Did consumers want less debt? Consumer credit demand versus supply in the wake of the 2008-2009 financial crisis
AbstractWe explore the sources of household balance sheet adjustment following the collapse of the housing market in 2006. First, we use microdata from the Federal Reserve Board's Senior Loan Officer Opinion Survey to document that banks cumulatively tightened consumer lending standards more in counties that experienced a house price boom in the mid-2000s than in non-boom counties. We then use the idea that renters, unlike homeowners, did not experience an adverse wealth shock when the housing market collapsed to examine the relative importance of two explanations for the observed deleveraging and the sluggish pickup in consumption after 2008. First, households may have optimally adjusted to lower wealth by reducing their demand for debt and implicitly, their demand for consumption. Alternatively, banks may have been more reluctant to lend in areas with pronounced real estate declines. Our evidence is consistent with the second explanation. Renters with low risk scores, compared to homeowners in the same markets, reduced their levels of nonmortgage debt and credit card debt more in counties where house prices fell more. The contrast suggests that the observed reductions in aggregate borrowing were more driven by cutbacks in the provision of credit than by a demand-based response to lower housing wealth. --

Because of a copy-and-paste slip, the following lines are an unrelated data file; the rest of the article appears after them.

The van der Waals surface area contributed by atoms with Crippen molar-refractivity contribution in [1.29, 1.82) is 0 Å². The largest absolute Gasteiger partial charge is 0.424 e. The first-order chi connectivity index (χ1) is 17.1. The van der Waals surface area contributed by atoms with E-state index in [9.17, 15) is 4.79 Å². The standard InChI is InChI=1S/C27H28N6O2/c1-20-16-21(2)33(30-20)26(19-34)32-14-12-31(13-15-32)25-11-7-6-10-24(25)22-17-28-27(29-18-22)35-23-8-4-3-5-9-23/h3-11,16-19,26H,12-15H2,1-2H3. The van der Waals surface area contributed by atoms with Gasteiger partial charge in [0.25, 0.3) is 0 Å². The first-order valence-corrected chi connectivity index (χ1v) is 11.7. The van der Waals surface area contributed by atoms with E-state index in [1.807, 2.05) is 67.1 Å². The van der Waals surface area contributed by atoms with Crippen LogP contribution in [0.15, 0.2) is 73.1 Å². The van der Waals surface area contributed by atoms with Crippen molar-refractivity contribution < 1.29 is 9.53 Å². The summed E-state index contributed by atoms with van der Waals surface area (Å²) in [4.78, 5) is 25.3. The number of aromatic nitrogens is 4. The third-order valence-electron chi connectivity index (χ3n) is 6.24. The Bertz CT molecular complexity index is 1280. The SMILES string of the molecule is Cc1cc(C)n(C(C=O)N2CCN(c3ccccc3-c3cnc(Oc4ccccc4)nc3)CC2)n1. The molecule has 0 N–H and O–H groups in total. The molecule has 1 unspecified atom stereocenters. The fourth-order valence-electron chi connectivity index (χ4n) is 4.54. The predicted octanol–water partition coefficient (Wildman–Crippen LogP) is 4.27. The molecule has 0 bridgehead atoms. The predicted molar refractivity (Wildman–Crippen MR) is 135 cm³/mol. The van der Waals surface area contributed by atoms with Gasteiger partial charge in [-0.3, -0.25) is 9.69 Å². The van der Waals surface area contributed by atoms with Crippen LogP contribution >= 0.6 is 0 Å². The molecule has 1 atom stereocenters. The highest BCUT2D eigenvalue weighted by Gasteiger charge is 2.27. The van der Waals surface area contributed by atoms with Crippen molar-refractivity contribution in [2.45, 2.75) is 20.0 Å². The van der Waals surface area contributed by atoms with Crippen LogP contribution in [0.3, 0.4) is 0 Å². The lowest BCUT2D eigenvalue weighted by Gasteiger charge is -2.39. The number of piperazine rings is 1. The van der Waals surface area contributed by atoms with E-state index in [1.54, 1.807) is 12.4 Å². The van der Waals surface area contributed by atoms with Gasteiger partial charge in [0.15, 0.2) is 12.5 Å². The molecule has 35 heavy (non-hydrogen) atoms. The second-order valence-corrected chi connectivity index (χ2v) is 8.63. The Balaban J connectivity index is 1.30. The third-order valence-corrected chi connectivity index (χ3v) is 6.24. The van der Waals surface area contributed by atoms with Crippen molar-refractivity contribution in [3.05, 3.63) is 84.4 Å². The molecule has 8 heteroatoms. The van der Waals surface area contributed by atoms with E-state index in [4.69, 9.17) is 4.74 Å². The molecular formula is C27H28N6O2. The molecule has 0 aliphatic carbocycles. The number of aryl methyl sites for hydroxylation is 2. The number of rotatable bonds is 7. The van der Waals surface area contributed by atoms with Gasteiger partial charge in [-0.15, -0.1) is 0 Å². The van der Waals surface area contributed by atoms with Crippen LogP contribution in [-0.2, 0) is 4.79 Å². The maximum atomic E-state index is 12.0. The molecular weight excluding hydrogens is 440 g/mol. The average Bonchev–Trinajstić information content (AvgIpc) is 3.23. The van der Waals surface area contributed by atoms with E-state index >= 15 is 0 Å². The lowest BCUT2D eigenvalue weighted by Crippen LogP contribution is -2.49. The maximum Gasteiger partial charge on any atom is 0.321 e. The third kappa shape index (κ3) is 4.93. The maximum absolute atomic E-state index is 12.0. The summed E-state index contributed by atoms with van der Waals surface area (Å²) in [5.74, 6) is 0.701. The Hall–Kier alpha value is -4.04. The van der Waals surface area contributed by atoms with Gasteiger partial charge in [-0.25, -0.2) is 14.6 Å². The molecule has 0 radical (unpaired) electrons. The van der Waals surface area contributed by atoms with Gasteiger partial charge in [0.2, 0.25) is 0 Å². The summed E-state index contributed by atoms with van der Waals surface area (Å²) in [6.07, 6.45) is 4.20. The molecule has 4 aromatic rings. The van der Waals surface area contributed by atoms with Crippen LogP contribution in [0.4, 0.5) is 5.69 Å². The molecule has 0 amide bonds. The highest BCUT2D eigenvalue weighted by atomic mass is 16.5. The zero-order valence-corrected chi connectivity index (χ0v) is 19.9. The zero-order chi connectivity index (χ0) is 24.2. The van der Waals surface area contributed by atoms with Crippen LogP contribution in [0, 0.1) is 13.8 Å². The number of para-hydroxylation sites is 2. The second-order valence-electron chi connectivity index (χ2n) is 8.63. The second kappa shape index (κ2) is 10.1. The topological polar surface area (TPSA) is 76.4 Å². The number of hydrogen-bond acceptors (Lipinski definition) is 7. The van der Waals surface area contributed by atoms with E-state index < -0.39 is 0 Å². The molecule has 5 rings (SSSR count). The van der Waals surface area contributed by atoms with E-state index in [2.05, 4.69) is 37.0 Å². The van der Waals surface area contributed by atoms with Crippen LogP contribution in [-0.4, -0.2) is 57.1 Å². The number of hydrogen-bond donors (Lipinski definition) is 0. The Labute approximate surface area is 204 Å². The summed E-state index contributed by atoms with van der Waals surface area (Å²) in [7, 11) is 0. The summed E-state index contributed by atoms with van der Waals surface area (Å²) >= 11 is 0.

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Bibliographic InfoPaper provided by Research Center SAFE - Sustainable Architecture for Finance in Europe, Goethe University Frankfurt in its series SAFE Working Paper Series with number 42.
Date of creation: 2014
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credit supply; deleveraging; households; financial crisis;
Other versions of this item:
- Gropp, Reint & Krainer, John & Laderman, Elizabeth, 2014. "Did consumers want less debt? consumer credit demand versus supply in the wake of the 2008-2009 financial crisis," Working Paper Series 2014-8, Federal Reserve Bank of San Francisco.
- E21 - Macroeconomics and Monetary Economics - - Consumption, Saving, Production, Employment, and Investment - - - Consumption; Saving; Wealth
- G21 - Financial Economics - - Financial Institutions and Services - - - Banks; Other Depository Institutions; Micro Finance Institutions; Mortgages
This paper has been announced in the following NEP Reports:
- NEP-ALL-2014-03-22 (All new papers)
- NEP-BAN-2014-03-22 (Banking)
- NEP-MAC-2014-03-22 (Macroeconomics)
- NEP-URE-2014-03-22 (Urban & Real Estate Economics)
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